Posted by: Tara Aarness | February 25, 2010

Leprechauns, Pagans, and Others Related to St. Patrick’s Day

Spring is nearly upon us bringing not only warmer temperatures, lush, green stems and buds teasing to open early, but the arrival of a much loved, but little known holiday. Yes folks, I’m referring to St. Patrick’s Day. The Celt’s (pronounced with a hard ‘C’) are responsible for the Chicago River being dyed green every year, Guinness’ beer sales skyrocketing, and every man, woman and child dressed in green out of fear of being pinched.

There is great controversy as to when St. Patrick was born, however it is widely accepted that he lived in the fourth century. When he was sixteen, he was enslaved by the Irish Raiders for six years before returning to his family home in Roman Britain where, like his father and grandfather before him, he devoted his life to the Church becoming a deacon and bishop. He then returned to Ireland as a missionary where it has been said that he drove the snakes from Ireland and this is where our story begins. Up until this point, Ireland had been a predominately Pagan country. They worshiped Athene, the goddess of wisdom and her symbol was in the form a snake or serpent, if you will to the point of embedding serpents into their coins. In an effort to explain the Holy Trinity to the Pagans, St. Patrick introduced a three leafed clover or the shamrock as an example and since then, has been considered a symbol of good luck and embedded image of Ireland.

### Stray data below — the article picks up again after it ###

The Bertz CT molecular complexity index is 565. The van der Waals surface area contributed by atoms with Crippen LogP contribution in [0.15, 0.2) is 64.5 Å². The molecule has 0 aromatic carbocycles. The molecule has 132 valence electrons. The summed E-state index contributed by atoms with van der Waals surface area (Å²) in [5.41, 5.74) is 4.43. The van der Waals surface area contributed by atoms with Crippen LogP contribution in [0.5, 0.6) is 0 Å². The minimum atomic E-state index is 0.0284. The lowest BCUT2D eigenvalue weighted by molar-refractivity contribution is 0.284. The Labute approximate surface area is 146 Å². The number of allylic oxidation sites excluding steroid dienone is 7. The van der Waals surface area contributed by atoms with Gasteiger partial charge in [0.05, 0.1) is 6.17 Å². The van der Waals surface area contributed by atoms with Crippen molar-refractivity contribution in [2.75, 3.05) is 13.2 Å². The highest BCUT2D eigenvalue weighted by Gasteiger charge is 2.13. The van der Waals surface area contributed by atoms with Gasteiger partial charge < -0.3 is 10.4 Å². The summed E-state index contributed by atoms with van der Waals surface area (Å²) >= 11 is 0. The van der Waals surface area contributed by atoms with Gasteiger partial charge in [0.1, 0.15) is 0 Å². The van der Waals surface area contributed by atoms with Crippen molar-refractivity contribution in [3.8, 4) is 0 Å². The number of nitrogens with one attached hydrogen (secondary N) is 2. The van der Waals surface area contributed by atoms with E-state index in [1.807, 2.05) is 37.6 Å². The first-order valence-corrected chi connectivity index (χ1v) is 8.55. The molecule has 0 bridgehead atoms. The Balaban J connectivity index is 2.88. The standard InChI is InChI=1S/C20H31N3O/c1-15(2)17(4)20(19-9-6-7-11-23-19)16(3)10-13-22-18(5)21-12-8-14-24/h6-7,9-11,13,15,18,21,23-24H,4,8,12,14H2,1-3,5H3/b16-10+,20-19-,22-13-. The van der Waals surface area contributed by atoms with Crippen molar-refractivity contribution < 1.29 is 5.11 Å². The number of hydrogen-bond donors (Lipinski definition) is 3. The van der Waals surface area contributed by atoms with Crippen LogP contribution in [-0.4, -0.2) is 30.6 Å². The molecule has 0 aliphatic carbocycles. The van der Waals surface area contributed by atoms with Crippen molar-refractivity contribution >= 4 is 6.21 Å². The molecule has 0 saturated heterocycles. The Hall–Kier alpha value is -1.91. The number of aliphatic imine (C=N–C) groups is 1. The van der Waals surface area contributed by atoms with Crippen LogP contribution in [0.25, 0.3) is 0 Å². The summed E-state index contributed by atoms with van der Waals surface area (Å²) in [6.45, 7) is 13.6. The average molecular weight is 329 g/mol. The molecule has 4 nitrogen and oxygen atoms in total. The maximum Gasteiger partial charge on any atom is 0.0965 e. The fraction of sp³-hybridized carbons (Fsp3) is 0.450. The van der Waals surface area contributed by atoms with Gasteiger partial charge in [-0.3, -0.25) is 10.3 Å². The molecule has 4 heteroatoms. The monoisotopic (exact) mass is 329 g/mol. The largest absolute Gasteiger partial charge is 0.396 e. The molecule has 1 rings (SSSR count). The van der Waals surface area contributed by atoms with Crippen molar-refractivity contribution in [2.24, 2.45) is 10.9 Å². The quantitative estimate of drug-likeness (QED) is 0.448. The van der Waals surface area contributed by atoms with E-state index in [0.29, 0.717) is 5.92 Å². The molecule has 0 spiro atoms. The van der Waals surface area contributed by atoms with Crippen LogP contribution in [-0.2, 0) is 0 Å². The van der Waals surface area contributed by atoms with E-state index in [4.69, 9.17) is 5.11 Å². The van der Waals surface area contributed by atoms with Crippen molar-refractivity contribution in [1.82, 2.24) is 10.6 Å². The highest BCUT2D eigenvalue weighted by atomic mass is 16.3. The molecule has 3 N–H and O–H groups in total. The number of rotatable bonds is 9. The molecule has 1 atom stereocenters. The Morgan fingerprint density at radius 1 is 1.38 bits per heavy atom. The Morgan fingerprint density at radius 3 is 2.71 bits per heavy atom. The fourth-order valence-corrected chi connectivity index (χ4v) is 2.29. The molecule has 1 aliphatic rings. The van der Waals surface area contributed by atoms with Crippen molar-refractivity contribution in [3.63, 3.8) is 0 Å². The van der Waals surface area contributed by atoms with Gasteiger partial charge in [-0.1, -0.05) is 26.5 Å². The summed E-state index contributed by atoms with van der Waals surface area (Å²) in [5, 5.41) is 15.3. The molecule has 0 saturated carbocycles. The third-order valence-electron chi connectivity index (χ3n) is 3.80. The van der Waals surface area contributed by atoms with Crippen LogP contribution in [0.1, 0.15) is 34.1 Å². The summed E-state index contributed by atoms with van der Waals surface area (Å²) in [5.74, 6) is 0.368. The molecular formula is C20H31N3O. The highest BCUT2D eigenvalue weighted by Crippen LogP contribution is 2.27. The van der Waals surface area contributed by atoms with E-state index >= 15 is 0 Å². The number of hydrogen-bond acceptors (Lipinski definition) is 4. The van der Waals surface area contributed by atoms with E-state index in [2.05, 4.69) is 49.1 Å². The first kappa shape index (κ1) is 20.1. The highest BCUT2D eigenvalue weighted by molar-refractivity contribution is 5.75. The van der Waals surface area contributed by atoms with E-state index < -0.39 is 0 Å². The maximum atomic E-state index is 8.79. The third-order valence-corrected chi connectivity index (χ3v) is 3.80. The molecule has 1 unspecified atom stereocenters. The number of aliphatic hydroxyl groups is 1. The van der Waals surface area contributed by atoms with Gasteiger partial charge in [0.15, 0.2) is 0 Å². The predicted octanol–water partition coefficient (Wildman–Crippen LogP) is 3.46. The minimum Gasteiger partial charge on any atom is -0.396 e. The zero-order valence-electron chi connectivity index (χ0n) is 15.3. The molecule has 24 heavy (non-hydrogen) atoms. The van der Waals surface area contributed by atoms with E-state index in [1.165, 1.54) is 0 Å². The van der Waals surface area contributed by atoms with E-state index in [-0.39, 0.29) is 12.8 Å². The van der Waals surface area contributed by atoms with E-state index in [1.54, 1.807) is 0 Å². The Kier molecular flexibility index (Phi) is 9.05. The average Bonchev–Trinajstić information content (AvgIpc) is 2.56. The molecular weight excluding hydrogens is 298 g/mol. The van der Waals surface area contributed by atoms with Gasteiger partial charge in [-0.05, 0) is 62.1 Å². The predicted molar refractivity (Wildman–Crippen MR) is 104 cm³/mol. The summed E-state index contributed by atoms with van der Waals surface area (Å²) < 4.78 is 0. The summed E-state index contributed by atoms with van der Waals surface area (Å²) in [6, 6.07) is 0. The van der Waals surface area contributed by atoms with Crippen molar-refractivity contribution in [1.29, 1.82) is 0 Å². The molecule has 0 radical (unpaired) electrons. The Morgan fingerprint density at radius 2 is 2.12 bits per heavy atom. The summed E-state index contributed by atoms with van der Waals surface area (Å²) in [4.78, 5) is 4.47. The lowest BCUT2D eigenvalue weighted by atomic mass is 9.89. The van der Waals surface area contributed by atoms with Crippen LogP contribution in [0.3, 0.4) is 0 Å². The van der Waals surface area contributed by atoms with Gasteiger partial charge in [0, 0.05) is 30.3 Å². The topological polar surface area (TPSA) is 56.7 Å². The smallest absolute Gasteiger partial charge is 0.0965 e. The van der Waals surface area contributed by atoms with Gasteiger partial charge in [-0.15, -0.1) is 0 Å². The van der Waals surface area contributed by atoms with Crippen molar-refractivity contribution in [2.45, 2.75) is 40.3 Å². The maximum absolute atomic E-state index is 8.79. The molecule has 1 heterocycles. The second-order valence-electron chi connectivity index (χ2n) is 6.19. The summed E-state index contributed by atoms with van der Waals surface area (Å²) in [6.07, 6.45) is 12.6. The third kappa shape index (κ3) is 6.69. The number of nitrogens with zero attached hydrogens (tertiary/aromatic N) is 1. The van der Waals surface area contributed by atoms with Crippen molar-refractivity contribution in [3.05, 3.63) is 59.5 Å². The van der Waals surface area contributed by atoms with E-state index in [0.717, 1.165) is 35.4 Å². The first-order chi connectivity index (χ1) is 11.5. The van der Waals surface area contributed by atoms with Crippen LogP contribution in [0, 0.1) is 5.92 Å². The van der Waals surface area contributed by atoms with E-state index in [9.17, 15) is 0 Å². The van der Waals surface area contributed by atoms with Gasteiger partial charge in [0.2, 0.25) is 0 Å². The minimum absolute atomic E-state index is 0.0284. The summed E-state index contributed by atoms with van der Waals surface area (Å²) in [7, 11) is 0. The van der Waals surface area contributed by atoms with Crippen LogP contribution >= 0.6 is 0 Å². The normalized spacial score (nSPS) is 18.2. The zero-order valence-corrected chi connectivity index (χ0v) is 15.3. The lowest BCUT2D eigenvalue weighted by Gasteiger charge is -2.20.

As St. Patrick converted more and more Pagans to Christianity, it became a popular belief that he ‘drove the snakes from Ireland.’ History has proven that Ireland, being an island, never had any snakes residing among the countrymen and therefore, St. Patrick was simply teaching Christianity. So if you’re a fan of ‘The Simpson’s,’ this might help explain the episode titled, ‘Whacking Day.’ Physically driving the snakes from the town of Springfield, just as metaphorically in Ireland, the episode also relates to the tradition from the early 1900’s to demean the Irish immigrants.

Leprechauns are yet another delight associated with St. Patrick’s Day. Legends of these mischievous, two foot tall, Irish faeries are as important to St. Paddy’s Day as St. Patrick himself. Often found to be intoxicated by their own home brew, they are not only guards of great wealth, but enjoy playing tricks on poor unsuspecting humans, almost as much as they enjoy their drink.

So my friends as you celebrate this St. Paddy’s Day, be sure to drink a toast to the man himself who followed his beliefs, aided the poor, refused gifts offered by kings for baptizing their sons, and escaped execution for taking no payment. And if you happen to go in search of a lucky shamrock, be sure to be on the look out for the impish leprechauns, as you may just stumble upon their pot of gold.

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